Unfortunately, the underlying problem for social enterprises hoping to take on public contracts is that the median turnover of a social enterprise in the UK is £187,000. The Social Value Act only applies to contracts valued above the EU procurement threshold, which in most cases is £173,934. Public sector organisations avoid giving contracts for more than 25% of an organisation’s turnover. So the chances of most social enterprises winning most public sector contracts (on their own, rather than as sub-contractor to someone else) will remain pretty small.

This doesn’t mean that public sector bodies can’t take social value in smaller contracts if they choose to, though. While the direct impact of the Social Value Act may be fairly small, it is an important statement that public sector commissioning and procurement isn’t just about getting the lowest possible price.

AFBI: How can other social enterprises get help from government institutions?

The government supports lots of organisations and programmes that provides support to social enterprises. These include the Social Incubator Fund: – which funds support for and investment in new social enterprises.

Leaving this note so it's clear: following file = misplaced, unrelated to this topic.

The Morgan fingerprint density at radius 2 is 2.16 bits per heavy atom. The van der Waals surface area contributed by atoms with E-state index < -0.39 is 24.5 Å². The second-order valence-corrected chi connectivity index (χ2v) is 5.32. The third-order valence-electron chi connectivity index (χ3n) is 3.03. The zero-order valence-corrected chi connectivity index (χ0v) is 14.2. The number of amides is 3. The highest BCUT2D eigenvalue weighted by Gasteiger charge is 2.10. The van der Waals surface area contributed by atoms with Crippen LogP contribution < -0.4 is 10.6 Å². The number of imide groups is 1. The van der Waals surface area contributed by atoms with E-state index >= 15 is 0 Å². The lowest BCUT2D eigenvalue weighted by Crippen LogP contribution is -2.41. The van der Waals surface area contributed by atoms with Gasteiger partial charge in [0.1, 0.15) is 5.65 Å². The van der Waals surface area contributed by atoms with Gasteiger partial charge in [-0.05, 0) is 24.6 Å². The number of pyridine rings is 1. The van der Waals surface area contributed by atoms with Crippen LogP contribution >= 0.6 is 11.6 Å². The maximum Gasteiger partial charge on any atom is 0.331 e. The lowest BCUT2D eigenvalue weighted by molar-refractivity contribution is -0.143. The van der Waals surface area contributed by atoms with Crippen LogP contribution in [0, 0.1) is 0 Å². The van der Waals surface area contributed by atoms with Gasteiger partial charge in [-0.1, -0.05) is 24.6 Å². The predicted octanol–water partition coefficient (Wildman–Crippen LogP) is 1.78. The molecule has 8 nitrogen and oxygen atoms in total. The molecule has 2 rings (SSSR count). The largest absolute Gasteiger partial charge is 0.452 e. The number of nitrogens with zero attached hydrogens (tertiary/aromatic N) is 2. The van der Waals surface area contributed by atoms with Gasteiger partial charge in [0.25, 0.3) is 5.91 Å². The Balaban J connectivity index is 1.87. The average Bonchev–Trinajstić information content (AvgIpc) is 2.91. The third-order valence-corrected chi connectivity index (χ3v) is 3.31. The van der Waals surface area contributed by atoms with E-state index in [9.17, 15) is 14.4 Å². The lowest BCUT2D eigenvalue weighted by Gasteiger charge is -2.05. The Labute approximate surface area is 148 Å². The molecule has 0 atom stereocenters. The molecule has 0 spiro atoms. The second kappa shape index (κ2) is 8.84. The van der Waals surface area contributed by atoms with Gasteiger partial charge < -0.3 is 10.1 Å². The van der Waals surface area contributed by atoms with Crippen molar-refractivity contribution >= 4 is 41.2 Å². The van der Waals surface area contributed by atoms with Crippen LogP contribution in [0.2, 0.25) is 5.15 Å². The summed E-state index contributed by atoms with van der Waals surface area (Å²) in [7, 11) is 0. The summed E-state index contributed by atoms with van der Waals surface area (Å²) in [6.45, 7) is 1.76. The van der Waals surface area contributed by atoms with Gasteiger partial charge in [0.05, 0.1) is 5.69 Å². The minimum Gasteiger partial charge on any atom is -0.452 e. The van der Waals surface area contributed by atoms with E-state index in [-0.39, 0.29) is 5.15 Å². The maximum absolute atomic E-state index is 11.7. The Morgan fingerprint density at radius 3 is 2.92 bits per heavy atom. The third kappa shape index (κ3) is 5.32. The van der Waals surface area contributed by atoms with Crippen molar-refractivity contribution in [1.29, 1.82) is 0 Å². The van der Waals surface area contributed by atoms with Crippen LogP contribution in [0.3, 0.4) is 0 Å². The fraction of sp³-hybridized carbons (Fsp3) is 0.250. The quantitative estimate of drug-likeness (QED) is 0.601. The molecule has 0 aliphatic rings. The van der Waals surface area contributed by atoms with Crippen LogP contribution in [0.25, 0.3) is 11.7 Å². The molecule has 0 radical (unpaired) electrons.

The Investment and Contract Readiness Fund – – supports social enterprises to bid for government contracts.

There’s also Big Society Capital – funded through ‘reclaimed assets’ – which has £600million to invest in intermediary organisations that invest in social enterprise:

Different bits of government are interested in different bits of the social enterprise sector so, for example, the Cabinet Office has a ‘Centre for Social Impact Bonds’:

Under the previous government, regional social enterprises support organisations, such as Social Enterprise London, were funded through regional development agencies.

Regional development agencies were abolished by the Coalition government and, partly as a result of this, most regional social enterprise support organisations are either smaller than they were or no longer exists at all.